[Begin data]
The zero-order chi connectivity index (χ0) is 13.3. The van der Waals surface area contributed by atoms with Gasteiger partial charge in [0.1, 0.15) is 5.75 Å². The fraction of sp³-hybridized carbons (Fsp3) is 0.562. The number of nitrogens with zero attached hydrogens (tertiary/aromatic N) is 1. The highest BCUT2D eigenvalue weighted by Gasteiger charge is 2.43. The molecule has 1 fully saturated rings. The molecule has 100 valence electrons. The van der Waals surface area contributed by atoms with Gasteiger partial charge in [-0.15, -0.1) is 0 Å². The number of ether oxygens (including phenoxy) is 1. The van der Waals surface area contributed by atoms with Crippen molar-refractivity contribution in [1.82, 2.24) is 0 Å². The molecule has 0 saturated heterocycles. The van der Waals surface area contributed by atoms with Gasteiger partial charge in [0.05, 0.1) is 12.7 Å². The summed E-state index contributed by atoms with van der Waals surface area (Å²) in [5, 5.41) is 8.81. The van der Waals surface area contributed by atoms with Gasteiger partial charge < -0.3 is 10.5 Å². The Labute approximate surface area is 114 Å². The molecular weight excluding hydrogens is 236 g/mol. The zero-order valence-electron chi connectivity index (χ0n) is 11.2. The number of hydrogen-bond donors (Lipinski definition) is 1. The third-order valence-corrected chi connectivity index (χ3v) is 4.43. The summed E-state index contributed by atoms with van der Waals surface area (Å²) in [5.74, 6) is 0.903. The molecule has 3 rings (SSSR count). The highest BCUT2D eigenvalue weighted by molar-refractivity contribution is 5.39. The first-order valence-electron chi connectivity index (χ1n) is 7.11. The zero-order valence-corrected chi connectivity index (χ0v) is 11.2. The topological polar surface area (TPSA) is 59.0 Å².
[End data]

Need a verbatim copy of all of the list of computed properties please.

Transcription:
The zero-order chi connectivity index (χ0) is 13.3. The van der Waals surface area contributed by atoms with Gasteiger partial charge in [0.1, 0.15) is 5.75 Å². The fraction of sp³-hybridized carbons (Fsp3) is 0.562. The number of nitrogens with zero attached hydrogens (tertiary/aromatic N) is 1. The highest BCUT2D eigenvalue weighted by Gasteiger charge is 2.43. The molecule has 1 fully saturated rings. The molecule has 100 valence electrons. The van der Waals surface area contributed by atoms with Gasteiger partial charge in [-0.15, -0.1) is 0 Å². The number of ether oxygens (including phenoxy) is 1. The van der Waals surface area contributed by atoms with Crippen molar-refractivity contribution in [1.82, 2.24) is 0 Å². The molecule has 0 saturated heterocycles. The van der Waals surface area contributed by atoms with Gasteiger partial charge in [0.05, 0.1) is 12.7 Å². The summed E-state index contributed by atoms with van der Waals surface area (Å²) in [5, 5.41) is 8.81. The van der Waals surface area contributed by atoms with Gasteiger partial charge < -0.3 is 10.5 Å². The Labute approximate surface area is 114 Å². The molecular weight excluding hydrogens is 236 g/mol. The zero-order valence-electron chi connectivity index (χ0n) is 11.2. The number of hydrogen-bond donors (Lipinski definition) is 1. The third-order valence-corrected chi connectivity index (χ3v) is 4.43. The summed E-state index contributed by atoms with van der Waals surface area (Å²) in [5.74, 6) is 0.903. The molecule has 3 rings (SSSR count). The highest BCUT2D eigenvalue weighted by molar-refractivity contribution is 5.39. The first-order valence-electron chi connectivity index (χ1n) is 7.11. The zero-order valence-corrected chi connectivity index (χ0v) is 11.2. The topological polar surface area (TPSA) is 59.0 Å².